Presented by The Work Room
Three dance films are being screened tonight at the CCA, commissioned by Horsecross Arts in Perth, all of which focus on three individual artists’ responses to the work of dance pioneer Margaret Morris (1891-1980) whose forward-thinking practice incorporated health, breathing techniques, nutrition and exercise, as well as movement-based choreography.
What is interesting about the three films shown are the disparate energies the film makers bring to each individual film.
Fresh Fresh Air by Su Grierson (2016)
Su Grierson places an emphasis on landscapes- in a literal location, as well as the complex landscapes of the body. Dancer Brigid McCarthy moves in close up, and in split screen in saturated colour; the emphasis is on her body in response to the environment, and the dancer’s many selves. At times both figure and beach are almost indivisible- this is body as well-honed machine. At times, elegiac, at times soft, this is dance framed like visual poetry.
signs of direction by Brian Hartley (2016)
Brian Hartley‘s film of Solene Weinachter’s solo routine on the beach (pictured above) traces the sharp modernist outlines and shapes of her instinctive choreography, bringing a zingy sensibility to the piece. It’s like jazz, ever shifting, ever blurring boundaries in its capricious, kinetic zeal. Hartley’s painterly colourful loops, flashes and curves are reminiscent of Kandinsky, emulated by the soundtrack which weaves jazz inflected soundscapes with post-rock.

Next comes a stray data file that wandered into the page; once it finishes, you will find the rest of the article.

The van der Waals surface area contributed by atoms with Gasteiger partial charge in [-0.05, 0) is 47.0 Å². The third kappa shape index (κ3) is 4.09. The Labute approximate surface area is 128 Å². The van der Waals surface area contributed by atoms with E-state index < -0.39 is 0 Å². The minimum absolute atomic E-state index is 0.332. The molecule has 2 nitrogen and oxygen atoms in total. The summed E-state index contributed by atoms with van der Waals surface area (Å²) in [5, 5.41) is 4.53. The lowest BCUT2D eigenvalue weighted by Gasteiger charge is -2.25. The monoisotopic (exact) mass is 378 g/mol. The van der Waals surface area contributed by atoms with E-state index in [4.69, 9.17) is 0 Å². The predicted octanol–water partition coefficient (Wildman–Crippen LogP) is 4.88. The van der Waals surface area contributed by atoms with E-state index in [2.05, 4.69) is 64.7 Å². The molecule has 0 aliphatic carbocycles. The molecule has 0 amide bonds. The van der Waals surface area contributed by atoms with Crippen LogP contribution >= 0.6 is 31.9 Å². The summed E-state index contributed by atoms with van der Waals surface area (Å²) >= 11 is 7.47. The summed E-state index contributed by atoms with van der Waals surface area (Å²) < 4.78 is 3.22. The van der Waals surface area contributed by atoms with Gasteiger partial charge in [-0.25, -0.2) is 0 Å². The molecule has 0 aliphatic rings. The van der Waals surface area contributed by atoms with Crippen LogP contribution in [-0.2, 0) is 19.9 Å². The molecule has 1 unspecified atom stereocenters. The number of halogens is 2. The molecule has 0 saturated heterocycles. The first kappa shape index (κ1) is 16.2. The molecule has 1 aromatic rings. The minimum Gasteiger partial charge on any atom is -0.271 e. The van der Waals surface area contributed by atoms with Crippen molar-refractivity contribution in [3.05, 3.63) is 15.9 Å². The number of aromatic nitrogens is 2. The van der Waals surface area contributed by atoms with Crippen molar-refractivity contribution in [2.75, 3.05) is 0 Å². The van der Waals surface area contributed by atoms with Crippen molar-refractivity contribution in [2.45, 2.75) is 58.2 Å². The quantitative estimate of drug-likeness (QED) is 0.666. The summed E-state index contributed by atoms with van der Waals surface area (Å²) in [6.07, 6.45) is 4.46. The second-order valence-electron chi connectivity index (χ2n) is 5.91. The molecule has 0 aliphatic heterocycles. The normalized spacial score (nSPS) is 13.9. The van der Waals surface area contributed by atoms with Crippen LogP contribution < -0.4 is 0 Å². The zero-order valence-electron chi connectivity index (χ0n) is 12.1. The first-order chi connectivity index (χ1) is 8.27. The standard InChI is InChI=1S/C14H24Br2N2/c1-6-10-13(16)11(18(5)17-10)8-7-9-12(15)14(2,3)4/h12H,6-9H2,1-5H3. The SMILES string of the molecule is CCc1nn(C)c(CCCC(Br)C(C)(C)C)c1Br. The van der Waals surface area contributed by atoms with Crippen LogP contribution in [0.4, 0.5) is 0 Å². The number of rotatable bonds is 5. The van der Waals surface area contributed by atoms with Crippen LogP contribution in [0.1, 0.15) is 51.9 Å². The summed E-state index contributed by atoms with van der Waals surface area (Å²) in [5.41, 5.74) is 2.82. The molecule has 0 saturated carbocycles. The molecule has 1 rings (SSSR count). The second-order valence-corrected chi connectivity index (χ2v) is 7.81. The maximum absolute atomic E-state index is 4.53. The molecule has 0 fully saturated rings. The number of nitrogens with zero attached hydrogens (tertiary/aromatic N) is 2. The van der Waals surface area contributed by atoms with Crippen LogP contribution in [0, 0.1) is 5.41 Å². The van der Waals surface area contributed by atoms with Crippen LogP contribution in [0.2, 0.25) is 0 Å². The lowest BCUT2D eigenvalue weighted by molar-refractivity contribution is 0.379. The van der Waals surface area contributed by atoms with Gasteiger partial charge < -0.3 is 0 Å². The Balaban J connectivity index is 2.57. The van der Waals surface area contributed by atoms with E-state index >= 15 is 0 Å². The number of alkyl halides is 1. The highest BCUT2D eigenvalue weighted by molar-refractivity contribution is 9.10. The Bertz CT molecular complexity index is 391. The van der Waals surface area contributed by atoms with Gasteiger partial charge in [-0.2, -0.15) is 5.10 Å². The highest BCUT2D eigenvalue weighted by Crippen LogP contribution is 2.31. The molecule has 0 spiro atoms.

We Record Ourselves by Katrina McPherson (2016)
In some ways, Katrina McPherson‘s film is the most like a documentary, charting as it does our very modern need to document all that we do, albeit through the prism of Margaret Morris. But it’s much more complex, not so easy to categorise. Using jump-cuts, the choreographic process in the studio, and the archiving of material (including photographs) McPherson ruminates on the past inside the present.
For more information on the featured artists, visit these websites: